First Nation Group at Loggerheads with De Beers
April 07, 2021
RAPAPORT... An Indigenous group in Canada is protesting plans by De Beers to build a new landfill at its Victor mine site, claiming the territory is of cultural significance.
The Attawapiskat are opposed to the landfill, which would be used for mine-demolition waste during the closure and rehabilitation of the site, fearing it will devastate the James Bay wetlands area, the group said Tuesday. That site has been of “critical, spiritual and subsistence importance to the Kattawapiskak Cree people for thousands of years,” it explained.
The First Nation group is also concerned the landfill could turn into another incident similar to the destruction of the Juukan Gorge caves in Australia by Rio Tinto last year. That area was a sacred Indigenous site to the Puutu Kunti Kurrama and Pinikura people, and was thousands of years old. The mining giant blasted it to make room for the expansion of one of its deposits.
The proposed landfill at the Victor site was not included in the original plans of the mine’s approved environmental assessment, the group asserted.
“The manner in which De Beers is seeking Ontario approval for the new landfill is suspect,” said Attawapiskat First Nation council member Sylvia Koostachin-Metatawabin. “De Beers has applied for 97,000 cubic meters of landfill volume, which is just shy of the 100,000 cubic meters threshold which would trigger a Comprehensive Environmental Assessment under Ontario law. This level gets the landfill under the legal radar, but does not mean it would be any less threatening.”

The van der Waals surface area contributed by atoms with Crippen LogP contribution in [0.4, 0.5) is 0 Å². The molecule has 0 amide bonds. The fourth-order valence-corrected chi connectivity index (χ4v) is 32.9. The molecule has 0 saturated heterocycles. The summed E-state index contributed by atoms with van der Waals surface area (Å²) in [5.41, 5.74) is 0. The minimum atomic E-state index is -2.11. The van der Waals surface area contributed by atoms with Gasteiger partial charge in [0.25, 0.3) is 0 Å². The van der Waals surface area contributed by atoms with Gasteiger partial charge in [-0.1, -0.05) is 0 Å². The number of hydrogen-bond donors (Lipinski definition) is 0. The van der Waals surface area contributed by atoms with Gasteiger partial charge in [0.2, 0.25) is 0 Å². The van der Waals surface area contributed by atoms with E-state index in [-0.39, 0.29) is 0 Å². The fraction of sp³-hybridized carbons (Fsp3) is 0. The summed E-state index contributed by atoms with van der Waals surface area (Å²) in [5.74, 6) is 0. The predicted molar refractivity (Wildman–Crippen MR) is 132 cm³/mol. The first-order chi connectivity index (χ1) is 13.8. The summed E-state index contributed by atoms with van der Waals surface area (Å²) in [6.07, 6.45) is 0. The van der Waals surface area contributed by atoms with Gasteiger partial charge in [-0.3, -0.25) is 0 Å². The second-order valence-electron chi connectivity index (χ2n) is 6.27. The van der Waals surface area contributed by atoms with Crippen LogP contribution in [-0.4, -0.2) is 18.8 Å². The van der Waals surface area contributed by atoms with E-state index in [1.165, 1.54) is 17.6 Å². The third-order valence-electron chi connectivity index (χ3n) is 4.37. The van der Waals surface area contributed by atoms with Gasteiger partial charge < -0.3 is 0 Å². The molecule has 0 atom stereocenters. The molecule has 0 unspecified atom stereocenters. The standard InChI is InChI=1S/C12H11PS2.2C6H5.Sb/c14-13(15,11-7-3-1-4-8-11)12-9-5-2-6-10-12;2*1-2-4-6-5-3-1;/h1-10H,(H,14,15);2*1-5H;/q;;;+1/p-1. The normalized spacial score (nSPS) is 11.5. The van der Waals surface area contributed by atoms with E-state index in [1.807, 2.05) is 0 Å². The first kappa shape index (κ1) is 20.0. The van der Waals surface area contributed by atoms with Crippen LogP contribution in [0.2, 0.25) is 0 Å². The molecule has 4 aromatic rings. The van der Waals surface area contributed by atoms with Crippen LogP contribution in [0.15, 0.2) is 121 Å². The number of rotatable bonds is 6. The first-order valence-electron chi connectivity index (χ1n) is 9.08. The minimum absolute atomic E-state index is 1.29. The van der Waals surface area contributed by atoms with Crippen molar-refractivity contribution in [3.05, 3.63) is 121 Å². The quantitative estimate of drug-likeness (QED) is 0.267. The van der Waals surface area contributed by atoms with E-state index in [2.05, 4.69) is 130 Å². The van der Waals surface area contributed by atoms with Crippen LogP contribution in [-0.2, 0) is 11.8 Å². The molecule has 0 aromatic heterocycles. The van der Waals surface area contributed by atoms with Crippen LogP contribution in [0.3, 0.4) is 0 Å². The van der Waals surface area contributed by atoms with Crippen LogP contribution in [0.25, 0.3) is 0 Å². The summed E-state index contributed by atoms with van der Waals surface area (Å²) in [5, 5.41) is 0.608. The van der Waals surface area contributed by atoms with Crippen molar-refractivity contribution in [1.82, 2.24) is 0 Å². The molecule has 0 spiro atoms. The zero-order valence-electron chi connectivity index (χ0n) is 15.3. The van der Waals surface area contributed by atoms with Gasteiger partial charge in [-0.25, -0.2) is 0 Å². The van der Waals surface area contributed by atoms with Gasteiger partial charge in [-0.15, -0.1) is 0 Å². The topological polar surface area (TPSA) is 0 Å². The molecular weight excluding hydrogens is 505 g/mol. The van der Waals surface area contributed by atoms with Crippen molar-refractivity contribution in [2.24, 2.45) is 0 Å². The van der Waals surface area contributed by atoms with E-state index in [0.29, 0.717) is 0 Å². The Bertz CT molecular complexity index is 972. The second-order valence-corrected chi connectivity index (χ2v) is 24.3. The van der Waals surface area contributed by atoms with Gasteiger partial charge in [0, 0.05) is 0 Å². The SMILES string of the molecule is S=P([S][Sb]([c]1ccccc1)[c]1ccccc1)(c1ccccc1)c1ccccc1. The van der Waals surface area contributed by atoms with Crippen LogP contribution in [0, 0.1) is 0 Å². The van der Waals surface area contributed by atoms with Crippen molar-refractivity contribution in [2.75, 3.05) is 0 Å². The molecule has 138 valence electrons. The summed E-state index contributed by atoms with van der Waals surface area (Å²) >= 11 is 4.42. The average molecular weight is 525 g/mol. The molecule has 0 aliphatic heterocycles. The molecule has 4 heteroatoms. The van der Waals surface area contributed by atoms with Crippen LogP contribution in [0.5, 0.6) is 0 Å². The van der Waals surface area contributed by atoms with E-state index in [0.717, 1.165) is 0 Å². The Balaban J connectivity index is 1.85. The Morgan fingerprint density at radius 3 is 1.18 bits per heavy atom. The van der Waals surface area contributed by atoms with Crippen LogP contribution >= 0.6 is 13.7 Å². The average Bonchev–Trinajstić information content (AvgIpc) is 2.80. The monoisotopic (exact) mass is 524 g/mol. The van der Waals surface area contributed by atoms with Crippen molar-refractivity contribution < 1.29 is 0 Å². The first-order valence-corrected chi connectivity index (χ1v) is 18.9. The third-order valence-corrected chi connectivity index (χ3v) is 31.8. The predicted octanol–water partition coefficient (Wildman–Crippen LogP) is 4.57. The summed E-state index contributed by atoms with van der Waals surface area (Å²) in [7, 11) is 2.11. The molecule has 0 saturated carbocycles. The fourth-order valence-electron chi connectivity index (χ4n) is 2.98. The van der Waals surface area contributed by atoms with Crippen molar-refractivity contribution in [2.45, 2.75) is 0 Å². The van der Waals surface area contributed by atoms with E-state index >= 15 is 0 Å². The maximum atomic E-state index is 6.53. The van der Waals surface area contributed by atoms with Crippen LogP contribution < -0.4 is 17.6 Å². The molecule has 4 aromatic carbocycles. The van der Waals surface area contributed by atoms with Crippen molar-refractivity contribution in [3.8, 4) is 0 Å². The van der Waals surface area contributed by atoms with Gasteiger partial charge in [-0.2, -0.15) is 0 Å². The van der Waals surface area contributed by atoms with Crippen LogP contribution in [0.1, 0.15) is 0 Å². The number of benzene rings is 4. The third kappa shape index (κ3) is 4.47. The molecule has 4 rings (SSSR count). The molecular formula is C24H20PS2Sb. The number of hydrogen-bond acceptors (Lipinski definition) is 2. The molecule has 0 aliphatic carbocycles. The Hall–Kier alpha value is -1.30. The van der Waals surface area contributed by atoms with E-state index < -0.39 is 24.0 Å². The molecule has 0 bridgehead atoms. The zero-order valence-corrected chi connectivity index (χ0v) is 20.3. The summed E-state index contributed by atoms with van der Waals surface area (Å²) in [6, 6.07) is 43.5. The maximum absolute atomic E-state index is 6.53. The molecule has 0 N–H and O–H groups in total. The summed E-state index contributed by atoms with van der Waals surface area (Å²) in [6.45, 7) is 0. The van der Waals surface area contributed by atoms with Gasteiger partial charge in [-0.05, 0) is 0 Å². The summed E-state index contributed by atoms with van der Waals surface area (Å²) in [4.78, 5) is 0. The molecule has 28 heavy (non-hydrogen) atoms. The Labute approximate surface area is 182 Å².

However, De Beers said it had worked closely with the Attawapiskat First Nation when first planning the Victor mine, and noted that none of the area proposed for the landfill had been identified as a cultural or heritage site.
“De Beers has a deep respect for the Indigenous communities close to our operations and projects, and the identification and preservation of cultural and heritage resources is a fundamental part of the process we undertake before and during our mining activities, as well as in our closure planning,” a De Beers spokesperson told Rapaport News Wednesday. “At no stage during these studies was the site of the proposed landfill identified as being of cultural or spiritual significance.”
Further, if the Canadian government approves the landfill, it will be located within the existing approved mine site, which already contains a landfill, and would not result in any additional disturbance to other areas, the spokesperson noted. That landfill will be rehabilitated along with the rest of the mine area as part of the closure, he added.
Images: The Victor mine. (De Beers)
Article originally published on Diamonds.net here